The pivotal principle of Bahá'u'lláh's teachings is the essential unity and interrelationship of all humanity. This principle has profound implications for the life of the world, reaching deeply into the requisites, exigencies and purpose of justice. Unity based on justice has the power to create peace in every realm of human affairs.

    Yet, the lamps of the light of justice are veiled and darkened in the presence of inequality, whether it stems from national, ethnic, racial, religious, gender or other prejudice. Inequality, founded on a prejudicial sense of superiority or privilege over others, appears in its most extreme forms as oppression and tyranny. At the national and international levels, oppression and tyranny lead to revolutions, wars, and crimes against humanity. At the family level, oppression and tyranny appear as abuse or domestic violence.1

    For the lamps of justice to shine brightly in the realm of family and social relationships, the veils of all forms of prejudicial inequality must be removed. Domestic violence, whether committed by men or women, is a form of social injustice that can best be overcome by promoting gender equality, with its profound implications for family relationships, childrearing, and the complementary advancement of women and men, in the context of all other Bahá'í beliefs.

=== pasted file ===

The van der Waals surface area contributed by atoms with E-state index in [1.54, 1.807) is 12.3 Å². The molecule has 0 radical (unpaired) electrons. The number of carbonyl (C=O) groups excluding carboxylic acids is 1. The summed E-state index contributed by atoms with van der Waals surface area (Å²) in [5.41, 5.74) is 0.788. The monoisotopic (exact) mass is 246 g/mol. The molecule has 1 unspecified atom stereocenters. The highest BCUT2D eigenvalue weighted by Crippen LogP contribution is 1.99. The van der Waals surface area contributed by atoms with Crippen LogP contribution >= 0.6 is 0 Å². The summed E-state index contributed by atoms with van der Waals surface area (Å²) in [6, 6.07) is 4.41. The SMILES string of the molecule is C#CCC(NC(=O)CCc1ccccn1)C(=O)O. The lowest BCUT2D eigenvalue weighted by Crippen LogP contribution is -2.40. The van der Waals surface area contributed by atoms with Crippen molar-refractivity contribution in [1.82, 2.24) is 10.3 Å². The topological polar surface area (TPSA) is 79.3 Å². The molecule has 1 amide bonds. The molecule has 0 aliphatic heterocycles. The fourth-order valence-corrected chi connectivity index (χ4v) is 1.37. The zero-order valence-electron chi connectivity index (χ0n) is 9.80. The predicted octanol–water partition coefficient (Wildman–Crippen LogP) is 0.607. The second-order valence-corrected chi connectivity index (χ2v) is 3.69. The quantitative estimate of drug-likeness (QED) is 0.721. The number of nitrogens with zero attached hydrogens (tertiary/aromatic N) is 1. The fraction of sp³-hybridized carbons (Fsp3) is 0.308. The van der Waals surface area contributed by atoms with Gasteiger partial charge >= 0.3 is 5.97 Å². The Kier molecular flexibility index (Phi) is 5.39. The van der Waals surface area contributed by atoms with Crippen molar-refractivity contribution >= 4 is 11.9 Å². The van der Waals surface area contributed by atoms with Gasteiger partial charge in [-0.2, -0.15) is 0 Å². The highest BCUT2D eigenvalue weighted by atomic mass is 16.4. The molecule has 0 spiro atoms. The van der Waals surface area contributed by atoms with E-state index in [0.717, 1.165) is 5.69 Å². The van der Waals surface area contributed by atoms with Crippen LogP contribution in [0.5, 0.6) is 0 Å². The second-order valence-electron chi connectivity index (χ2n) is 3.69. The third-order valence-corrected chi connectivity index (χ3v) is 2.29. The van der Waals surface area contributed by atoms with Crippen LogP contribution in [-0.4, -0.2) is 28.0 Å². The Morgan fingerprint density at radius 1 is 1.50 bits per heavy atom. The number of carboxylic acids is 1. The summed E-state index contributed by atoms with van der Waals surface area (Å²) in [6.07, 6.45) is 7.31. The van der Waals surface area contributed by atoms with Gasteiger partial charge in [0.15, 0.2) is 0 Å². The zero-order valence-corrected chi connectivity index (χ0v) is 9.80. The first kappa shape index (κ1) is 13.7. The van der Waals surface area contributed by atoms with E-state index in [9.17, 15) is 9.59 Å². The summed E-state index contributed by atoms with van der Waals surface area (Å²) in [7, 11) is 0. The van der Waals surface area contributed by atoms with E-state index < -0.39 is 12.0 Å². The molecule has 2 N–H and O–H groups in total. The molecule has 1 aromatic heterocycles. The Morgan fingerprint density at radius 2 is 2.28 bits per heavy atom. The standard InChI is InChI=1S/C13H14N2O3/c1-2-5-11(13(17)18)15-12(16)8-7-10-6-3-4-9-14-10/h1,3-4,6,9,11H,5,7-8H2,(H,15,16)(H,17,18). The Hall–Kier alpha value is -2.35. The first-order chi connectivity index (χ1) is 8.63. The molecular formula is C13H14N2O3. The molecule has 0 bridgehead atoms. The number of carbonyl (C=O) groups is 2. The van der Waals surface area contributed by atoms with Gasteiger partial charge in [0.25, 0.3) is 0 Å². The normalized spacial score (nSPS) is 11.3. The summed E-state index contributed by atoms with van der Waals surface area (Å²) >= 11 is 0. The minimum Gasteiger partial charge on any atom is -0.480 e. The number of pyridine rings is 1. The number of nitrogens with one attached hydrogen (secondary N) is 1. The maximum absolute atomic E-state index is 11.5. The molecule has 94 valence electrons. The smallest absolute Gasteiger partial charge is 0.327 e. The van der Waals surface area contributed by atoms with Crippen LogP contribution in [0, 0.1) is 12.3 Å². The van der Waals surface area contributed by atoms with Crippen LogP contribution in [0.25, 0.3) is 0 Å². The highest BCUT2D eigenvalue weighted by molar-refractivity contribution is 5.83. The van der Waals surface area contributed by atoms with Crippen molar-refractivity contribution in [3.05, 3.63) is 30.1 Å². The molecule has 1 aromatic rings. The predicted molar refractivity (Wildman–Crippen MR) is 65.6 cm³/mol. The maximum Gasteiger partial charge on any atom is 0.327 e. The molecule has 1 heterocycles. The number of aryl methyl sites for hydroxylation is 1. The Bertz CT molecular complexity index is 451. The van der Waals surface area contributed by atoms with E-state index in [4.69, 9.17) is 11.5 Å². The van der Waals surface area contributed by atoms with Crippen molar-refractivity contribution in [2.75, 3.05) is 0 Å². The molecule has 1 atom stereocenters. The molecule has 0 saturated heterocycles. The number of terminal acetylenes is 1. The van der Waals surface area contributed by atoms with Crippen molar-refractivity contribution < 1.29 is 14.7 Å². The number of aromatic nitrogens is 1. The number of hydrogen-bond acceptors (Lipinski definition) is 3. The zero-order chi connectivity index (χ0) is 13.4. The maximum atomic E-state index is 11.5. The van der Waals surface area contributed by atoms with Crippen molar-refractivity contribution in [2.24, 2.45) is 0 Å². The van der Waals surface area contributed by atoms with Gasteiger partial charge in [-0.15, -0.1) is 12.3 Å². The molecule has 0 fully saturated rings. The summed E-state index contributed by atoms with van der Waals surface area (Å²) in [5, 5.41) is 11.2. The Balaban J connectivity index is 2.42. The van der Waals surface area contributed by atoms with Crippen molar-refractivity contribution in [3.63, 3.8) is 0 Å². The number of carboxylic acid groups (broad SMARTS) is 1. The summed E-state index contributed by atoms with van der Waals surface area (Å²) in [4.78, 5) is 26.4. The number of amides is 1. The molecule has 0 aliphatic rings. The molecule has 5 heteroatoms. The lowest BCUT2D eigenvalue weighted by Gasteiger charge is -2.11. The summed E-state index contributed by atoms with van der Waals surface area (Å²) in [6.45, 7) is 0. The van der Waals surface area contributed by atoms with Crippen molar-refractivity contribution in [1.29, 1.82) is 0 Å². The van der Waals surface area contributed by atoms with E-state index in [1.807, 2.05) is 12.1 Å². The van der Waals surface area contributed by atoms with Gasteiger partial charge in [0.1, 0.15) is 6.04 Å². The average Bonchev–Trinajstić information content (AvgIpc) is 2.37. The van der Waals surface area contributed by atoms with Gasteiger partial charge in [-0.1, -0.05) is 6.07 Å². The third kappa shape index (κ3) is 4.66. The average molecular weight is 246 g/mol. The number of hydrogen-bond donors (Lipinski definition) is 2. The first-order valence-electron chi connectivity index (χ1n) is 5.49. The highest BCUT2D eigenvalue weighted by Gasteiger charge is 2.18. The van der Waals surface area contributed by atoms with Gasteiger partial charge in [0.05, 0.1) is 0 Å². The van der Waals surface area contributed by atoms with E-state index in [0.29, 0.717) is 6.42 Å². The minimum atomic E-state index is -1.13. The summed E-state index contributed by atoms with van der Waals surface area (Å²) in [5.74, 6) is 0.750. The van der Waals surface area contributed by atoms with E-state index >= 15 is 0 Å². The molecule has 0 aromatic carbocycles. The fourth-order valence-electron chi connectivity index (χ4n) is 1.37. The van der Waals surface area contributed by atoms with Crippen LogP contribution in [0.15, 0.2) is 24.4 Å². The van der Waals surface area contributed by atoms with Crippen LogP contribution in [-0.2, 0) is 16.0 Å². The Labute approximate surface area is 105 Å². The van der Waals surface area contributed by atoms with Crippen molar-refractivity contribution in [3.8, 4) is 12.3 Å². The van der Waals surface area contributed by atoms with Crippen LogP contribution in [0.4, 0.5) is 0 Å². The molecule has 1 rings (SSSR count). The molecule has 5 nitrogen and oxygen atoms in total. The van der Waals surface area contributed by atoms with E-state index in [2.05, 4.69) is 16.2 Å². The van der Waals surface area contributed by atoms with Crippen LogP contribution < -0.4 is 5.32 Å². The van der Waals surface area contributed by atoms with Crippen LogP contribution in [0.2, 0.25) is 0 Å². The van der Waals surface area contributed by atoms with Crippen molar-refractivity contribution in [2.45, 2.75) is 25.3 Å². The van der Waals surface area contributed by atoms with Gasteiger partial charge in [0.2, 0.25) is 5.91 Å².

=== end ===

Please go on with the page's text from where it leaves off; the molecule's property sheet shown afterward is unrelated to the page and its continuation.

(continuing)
Promote Social Justice and Gender Equality

    In response to the alarming incidence of domestic violence in the United States and in accordance with its responsibility to promote social justice, the National Spiritual Assembly is intensifying its efforts to increase awareness in the Bahá'í community of the importance of gender equality and the devastating impact on families and society of failure to act on this principle. The objectives of the National Assembly are to promote full recognition and acceptance of the principle of gender equality and foster the development of ever more refined models of behavior in keeping with Bahá'í standards of conduct.

    Without gender equality, unity is a chimera. The immediate challenges facing society and the Bahá'í community in this regard are two-fold: The foremost challenge is to recognize and accept that, in spite of legal guarantees, gender equality is not yet a reality in American society or in the Bahá'í community, and that fundamental changes in attitudes and behavior must take place in individuals and families for social justice to be achieved. The secondary, and possibly more difficult, challenge is to know how to apply the principle of gender equality in daily life in the absence of established behavioral models.